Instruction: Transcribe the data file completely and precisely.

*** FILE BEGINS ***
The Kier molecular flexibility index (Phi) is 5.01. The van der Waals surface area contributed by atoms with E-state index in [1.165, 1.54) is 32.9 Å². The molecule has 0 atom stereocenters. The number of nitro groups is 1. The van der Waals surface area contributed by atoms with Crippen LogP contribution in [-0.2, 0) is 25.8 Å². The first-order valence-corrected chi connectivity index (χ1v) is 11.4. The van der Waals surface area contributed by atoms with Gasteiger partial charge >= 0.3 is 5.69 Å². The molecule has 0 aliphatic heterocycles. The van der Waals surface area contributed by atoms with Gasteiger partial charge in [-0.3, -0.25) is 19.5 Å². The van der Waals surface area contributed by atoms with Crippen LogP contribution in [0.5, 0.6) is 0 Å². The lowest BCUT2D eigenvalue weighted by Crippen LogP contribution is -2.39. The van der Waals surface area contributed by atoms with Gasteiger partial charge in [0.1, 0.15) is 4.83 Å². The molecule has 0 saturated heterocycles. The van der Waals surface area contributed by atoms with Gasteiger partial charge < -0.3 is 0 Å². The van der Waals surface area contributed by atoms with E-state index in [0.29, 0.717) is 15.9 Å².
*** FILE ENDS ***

The Kier molecular flexibility index (Phi) is 5.01. The van der Waals surface area contributed by atoms with E-state index in [1.165, 1.54) is 32.9 Å². The molecule has 0 atom stereocenters. The number of nitro groups is 1. The van der Waals surface area contributed by atoms with Crippen LogP contribution in [-0.2, 0) is 25.8 Å². The first-order valence-corrected chi connectivity index (χ1v) is 11.4. The van der Waals surface area contributed by atoms with Gasteiger partial charge >= 0.3 is 5.69 Å². The molecule has 0 aliphatic heterocycles. The van der Waals surface area contributed by atoms with Gasteiger partial charge in [-0.3, -0.25) is 19.5 Å². The van der Waals surface area contributed by atoms with Crippen LogP contribution in [0.5, 0.6) is 0 Å². The lowest BCUT2D eigenvalue weighted by Crippen LogP contribution is -2.39. The van der Waals surface area contributed by atoms with Gasteiger partial charge in [0.1, 0.15) is 4.83 Å². The molecule has 0 saturated heterocycles. The van der Waals surface area contributed by atoms with Gasteiger partial charge < -0.3 is 0 Å². The van der Waals surface area contributed by atoms with E-state index in [0.29, 0.717) is 15.9 Å².